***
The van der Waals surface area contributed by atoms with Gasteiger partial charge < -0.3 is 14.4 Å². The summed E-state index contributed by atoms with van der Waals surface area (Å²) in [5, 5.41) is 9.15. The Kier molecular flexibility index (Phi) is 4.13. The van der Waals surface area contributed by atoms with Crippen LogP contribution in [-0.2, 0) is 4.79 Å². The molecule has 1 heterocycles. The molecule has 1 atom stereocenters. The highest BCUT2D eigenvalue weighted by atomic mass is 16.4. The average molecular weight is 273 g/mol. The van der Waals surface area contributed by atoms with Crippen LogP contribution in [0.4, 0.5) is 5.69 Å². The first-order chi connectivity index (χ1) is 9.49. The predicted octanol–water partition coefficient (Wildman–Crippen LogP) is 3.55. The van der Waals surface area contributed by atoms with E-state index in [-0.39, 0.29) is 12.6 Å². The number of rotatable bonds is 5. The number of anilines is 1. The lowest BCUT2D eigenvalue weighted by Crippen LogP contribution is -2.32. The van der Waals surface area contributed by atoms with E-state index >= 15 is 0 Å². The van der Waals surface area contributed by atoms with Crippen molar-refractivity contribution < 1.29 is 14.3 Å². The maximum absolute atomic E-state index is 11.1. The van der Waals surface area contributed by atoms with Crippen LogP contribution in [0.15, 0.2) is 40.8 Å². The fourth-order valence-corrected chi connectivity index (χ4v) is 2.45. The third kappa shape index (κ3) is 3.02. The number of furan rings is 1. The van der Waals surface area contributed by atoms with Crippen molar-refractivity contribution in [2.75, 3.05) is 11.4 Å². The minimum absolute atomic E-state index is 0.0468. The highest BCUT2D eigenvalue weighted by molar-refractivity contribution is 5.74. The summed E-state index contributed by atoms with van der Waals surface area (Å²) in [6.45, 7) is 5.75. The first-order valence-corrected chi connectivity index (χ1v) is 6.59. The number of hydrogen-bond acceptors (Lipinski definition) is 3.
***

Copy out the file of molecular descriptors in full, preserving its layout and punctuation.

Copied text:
The van der Waals surface area contributed by atoms with Gasteiger partial charge < -0.3 is 14.4 Å². The summed E-state index contributed by atoms with van der Waals surface area (Å²) in [5, 5.41) is 9.15. The Kier molecular flexibility index (Phi) is 4.13. The van der Waals surface area contributed by atoms with Crippen LogP contribution in [-0.2, 0) is 4.79 Å². The molecule has 1 heterocycles. The molecule has 1 atom stereocenters. The highest BCUT2D eigenvalue weighted by atomic mass is 16.4. The average molecular weight is 273 g/mol. The van der Waals surface area contributed by atoms with Crippen LogP contribution in [0.4, 0.5) is 5.69 Å². The first-order chi connectivity index (χ1) is 9.49. The predicted octanol–water partition coefficient (Wildman–Crippen LogP) is 3.55. The van der Waals surface area contributed by atoms with E-state index in [-0.39, 0.29) is 12.6 Å². The number of rotatable bonds is 5. The number of anilines is 1. The lowest BCUT2D eigenvalue weighted by Crippen LogP contribution is -2.32. The van der Waals surface area contributed by atoms with E-state index >= 15 is 0 Å². The van der Waals surface area contributed by atoms with Crippen molar-refractivity contribution < 1.29 is 14.3 Å². The maximum absolute atomic E-state index is 11.1. The van der Waals surface area contributed by atoms with Crippen LogP contribution in [0.15, 0.2) is 40.8 Å². The fourth-order valence-corrected chi connectivity index (χ4v) is 2.45. The third kappa shape index (κ3) is 3.02. The number of furan rings is 1. The van der Waals surface area contributed by atoms with Crippen molar-refractivity contribution in [2.75, 3.05) is 11.4 Å². The minimum absolute atomic E-state index is 0.0468. The highest BCUT2D eigenvalue weighted by molar-refractivity contribution is 5.74. The summed E-state index contributed by atoms with van der Waals surface area (Å²) in [6.45, 7) is 5.75. The first-order valence-corrected chi connectivity index (χ1v) is 6.59. The number of hydrogen-bond acceptors (Lipinski definition) is 3.